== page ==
#Halalan2022: The election fight is in everyday items, too

Since the campaign period for the May 9 national elections began on Feb. 8, candidates have raced intensely to court as many voters possible. Among the aspirants’ trusted tools is personality politics, which teaches them to employ entertainers, celebrities and invasive campaigning to get their messages across.

As the competition got tighter, candidates made themselves known not just in public spaces but in people’s homes and private spaces as well, with everyday objects turning into election material. And the pandemic brings a new layer to the conversation, as candidates have capitalized on the healthcare crisis to spotlight their election agenda. 

Before the campaign period closed yesterday, May 7, we asked our readers to send photos of campaign objects and asked for their thoughts on this electioneering tactic. Here’s what they said.

The ‘ayuda’

On January, one of our Quezon City readers sent an image of food assistance or ‘ayuda,’ given by their barangay officials. Printed on a juice bottle was the name and image of District 5 councilor candidate Maureen Botones.

Another reader sent a photo of a coffee sachet featuring the photo of presidential candidate Ferdinand Marcos Jr. These sachets were reportedly part of relief goods sent to victims of Typhoon Maring in Northern Luzon.

“The funny part about the coffee was because the Marcoses are thieves, the coffee sachet is not full as it was robbed,” he added, referencing the Marcos family’ ill-gotten wealth.

The practice of handing out food during elections is not uncommon in local governments. A study by South East Asia Research found that 35.3% of low-income respondents receive food, rice or groceries from candidates, while 41.1% know someone who has.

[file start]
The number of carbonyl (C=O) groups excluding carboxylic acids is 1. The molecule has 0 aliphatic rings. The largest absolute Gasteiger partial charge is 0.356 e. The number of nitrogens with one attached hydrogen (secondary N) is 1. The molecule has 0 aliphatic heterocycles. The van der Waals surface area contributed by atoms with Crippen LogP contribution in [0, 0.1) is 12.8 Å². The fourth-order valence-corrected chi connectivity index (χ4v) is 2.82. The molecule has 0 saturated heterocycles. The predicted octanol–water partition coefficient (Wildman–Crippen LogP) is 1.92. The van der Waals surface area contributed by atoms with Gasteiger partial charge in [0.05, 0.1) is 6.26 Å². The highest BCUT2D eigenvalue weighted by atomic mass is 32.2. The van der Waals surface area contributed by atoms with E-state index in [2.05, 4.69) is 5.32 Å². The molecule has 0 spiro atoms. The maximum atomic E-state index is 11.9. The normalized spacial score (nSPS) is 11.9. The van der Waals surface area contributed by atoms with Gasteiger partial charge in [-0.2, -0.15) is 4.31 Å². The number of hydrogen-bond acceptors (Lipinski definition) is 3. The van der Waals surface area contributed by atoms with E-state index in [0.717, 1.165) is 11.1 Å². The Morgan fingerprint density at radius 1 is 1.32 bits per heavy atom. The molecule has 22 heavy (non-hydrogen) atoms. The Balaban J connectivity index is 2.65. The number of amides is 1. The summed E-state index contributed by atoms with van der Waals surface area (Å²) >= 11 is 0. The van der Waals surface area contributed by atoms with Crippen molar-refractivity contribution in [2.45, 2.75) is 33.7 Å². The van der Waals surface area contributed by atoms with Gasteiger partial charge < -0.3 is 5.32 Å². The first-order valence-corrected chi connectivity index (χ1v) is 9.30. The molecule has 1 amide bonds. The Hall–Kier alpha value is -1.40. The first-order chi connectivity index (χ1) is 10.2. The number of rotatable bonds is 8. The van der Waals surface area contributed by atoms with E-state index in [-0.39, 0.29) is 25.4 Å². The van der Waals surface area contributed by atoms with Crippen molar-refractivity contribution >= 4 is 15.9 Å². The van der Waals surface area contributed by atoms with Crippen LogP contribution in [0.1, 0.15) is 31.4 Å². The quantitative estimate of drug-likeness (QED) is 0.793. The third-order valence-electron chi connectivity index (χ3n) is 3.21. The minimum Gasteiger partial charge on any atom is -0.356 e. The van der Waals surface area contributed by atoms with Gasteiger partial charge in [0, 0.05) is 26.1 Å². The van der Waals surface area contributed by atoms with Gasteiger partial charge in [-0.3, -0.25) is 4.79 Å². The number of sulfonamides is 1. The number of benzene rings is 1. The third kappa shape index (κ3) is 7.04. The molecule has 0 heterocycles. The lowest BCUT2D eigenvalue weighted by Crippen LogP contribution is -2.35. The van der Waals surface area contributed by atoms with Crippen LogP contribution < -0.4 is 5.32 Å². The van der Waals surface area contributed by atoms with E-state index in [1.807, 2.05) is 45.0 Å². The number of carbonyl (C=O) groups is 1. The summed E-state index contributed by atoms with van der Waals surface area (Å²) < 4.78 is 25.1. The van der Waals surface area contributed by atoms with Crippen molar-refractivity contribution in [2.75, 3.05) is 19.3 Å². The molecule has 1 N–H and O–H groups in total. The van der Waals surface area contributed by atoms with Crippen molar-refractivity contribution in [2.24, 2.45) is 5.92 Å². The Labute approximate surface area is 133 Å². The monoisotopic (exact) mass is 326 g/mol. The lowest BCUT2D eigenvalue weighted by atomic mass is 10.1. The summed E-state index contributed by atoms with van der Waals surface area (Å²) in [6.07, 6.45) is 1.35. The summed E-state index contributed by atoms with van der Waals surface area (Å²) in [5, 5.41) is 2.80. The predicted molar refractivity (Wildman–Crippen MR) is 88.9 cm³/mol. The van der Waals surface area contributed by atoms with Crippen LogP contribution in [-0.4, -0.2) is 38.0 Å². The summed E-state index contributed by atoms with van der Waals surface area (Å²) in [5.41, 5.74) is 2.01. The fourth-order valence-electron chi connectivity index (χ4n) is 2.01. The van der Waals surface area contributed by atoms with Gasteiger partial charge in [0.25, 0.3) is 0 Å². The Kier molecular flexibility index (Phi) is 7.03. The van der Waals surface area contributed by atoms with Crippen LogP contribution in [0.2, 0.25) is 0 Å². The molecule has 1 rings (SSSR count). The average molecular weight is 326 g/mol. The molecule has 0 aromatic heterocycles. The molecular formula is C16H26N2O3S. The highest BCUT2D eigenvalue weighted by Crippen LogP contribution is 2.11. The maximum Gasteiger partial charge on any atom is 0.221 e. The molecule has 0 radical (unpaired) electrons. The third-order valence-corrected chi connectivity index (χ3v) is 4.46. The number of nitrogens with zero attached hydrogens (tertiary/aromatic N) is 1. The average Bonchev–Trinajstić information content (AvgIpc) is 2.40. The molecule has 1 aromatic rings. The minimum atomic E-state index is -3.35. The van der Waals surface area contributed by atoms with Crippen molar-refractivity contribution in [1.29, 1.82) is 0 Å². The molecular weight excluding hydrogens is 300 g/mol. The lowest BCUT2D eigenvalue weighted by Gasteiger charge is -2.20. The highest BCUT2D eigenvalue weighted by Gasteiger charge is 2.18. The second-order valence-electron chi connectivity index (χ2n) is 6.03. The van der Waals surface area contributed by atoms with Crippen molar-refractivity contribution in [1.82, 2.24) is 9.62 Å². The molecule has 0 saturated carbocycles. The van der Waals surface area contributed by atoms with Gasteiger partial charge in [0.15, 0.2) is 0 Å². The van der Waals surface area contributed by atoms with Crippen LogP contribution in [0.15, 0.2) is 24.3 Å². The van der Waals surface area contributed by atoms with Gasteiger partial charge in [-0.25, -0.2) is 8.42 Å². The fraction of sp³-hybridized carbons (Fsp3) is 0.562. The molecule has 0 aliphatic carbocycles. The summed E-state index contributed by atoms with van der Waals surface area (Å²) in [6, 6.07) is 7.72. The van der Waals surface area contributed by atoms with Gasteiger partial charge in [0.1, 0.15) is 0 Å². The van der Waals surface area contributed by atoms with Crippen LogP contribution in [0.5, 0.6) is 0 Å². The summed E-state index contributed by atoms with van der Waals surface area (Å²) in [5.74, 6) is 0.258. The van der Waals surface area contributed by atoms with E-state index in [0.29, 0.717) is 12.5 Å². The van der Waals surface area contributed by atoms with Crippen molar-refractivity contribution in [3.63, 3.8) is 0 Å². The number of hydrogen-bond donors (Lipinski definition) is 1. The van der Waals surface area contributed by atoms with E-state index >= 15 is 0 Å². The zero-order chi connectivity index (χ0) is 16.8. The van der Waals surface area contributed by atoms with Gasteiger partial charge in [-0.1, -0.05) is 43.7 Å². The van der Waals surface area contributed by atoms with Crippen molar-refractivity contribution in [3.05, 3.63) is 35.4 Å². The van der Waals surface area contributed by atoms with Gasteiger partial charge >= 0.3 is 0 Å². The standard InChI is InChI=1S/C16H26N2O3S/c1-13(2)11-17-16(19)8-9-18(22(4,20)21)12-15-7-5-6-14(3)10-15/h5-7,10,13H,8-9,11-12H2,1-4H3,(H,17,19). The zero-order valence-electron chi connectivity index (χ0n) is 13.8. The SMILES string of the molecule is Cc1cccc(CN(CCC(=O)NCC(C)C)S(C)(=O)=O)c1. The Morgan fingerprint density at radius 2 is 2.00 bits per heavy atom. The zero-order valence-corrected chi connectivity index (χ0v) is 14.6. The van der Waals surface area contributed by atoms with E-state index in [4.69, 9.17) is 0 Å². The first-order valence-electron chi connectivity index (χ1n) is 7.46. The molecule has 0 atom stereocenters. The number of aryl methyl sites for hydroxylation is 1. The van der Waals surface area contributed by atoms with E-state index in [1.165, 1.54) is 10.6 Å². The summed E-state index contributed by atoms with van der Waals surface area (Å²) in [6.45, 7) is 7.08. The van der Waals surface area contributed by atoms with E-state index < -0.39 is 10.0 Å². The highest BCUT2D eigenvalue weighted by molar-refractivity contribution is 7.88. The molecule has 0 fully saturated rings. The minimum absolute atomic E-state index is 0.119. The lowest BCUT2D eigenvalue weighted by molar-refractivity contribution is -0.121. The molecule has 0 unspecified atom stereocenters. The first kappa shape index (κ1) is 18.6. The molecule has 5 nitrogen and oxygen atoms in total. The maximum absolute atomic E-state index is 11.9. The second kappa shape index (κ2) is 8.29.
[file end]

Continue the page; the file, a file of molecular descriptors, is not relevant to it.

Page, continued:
For both cases, respondents took the offer over 90% of the time.

The current connotation of the term ‘ayuda’ is rooted on the government’s social amelioration program, which offered financial assistance for Filipinos who are affected by the COVID-19 pandemic.

But now, the term “ayuda” has come to mean any form of help, be it food or other material assistance.

“Medyo nakaka-turn off siya,” said one of our readers. “Kasi nagugutom ‘yung tao — they’re hungry na nga, tapos bibigay ka pa [ng ayuda]. Dapat hindi na kinakampanya ‘yan, bigay na lang dapat kasi nasa pandemya tayo.”


The elections on May 9 is in the backdrop of a global pandemic, which has taken the lives of over 60,000 Filipinos. The inflation rate zooms to 4.9% in April 2022 — the fastest in over three years.

Readers say the crossroads of the health crisis and the election has pushed candidates to move their campaign material to healthcare.

A reader submitted a photo of a facemask that featured Sen. Panfilo Lacson and Sen. Vicente “Tito” Sotto III, who are gunning for presidency and vice presidency, respectively. 

Candidates themselves are seen sporting their names and faces on face masks during public events.

Readers note that this is a wise move as the government require all Filipinos to wear face masks outside.

For some, like Quezon City councilor candidate Patrick Vargas, has found campaign material on medicine tablets. In his case, it was a pack of ascorbic acid tablets with his tagline “Pamilya Malusog.”

While campaign moves come in broad strokes through traditional media or the internet, it also comes in the minute details such as the objects that Filipinos perceive daily.

Cards and tarpaulins